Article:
Peter Kalikow

What does it really mean to be rich?

Rich isn't just owning mansions and yachts and sports cars.

Rich is when Ferrari designs a sports car for only you.


That's rich.

The 612 Kappa, the first Ferrari designed especially for Kalikow.

Such is the case for Peter Kalikow, who earned a verifiable place in Delorean lore when in May of 1982, he sincerely entertained JZD's pleas for money to keep DMC going.
Coming from a monied family, Kalikow made good for the family name when he successfully expanded his father's and grandfather's New York real estate development and management company.

Kalikow has been in and out of the world of cars for years, when he began his Ferrari collection in the 1960s.
Thinking, "I can do this" he attempted to make his own amalgamation of Italy and America with the Momo Mirage, (below.)
Only a handful were produced when he discovered that it is best not to heavily explore one of the most fantastical ways that a rich man can become a poor man.


While the reality of JZD's saviors were doubted, both Stainless Steel Illusion and The Delorean Story confirm Kalikow's brief involvement. Seeing JZD on the ropes, Kalikow may have warily smelled a bargain.
Was it worth it to get in at a bargain price and become a legend in the automobile industry in his own right?

Apparently it was worth investigating.
But much like Sol Shenk who was to come later, he recognized that the only part of initial value was the rights to distribute the car in North America.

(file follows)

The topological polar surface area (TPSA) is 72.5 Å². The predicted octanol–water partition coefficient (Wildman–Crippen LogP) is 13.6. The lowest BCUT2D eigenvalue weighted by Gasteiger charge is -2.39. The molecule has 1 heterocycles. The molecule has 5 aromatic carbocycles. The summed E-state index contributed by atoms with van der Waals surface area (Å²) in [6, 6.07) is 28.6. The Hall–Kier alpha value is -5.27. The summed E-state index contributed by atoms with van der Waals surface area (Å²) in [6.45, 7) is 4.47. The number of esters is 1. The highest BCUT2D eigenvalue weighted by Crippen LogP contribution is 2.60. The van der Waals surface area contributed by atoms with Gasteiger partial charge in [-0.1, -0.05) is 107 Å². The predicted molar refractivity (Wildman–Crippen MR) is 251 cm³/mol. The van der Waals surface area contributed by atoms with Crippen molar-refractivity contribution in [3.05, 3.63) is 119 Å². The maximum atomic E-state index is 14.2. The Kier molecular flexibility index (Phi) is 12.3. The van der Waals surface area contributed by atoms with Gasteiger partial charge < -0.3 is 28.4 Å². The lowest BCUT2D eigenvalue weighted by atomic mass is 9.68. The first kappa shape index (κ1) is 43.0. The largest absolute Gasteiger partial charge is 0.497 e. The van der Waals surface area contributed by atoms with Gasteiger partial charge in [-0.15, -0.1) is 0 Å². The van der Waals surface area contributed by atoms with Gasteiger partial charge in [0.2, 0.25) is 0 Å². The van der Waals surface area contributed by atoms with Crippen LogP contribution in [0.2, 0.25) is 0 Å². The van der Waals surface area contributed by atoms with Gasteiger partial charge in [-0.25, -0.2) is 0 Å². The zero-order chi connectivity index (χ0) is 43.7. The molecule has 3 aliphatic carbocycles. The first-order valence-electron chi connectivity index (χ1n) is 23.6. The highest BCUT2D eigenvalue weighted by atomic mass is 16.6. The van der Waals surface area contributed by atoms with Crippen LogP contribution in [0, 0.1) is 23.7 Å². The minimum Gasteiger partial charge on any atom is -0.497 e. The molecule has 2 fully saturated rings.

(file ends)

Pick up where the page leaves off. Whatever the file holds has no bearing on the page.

The above Telex from May 10 1982 shows interest from an unknown party in keeping the plant open as long as Kalkow followed through, which, of course, did not happen.

After the DMC affair blew into dust, Kalikow did the unthinkable. He made an even bigger mistake: he bought the New York Post. Some tens of millions of dollars down the drain, he admitted defeat, sold it, and filed for bankruptcy protection.
Although he may or may not like the comparison, like Donald Trump he can attribute his redemption on the turn around of New York Real Estate after the early 90s recession.

Kalikow consolidated all his holdings into 101 Park Avenue and has retired from "real estate deals." For a brief time he headed the Metropolitan Transit Authority.
When he isn't enjoying his 50 or so Ferraris and travelling to Italy to take possession of new ones, he lives on Fifth Avenue across from the Metropolitan Museum of Art with his wife and kids.

The Kalikow Superamerica45, his other bespoke Ferrari.
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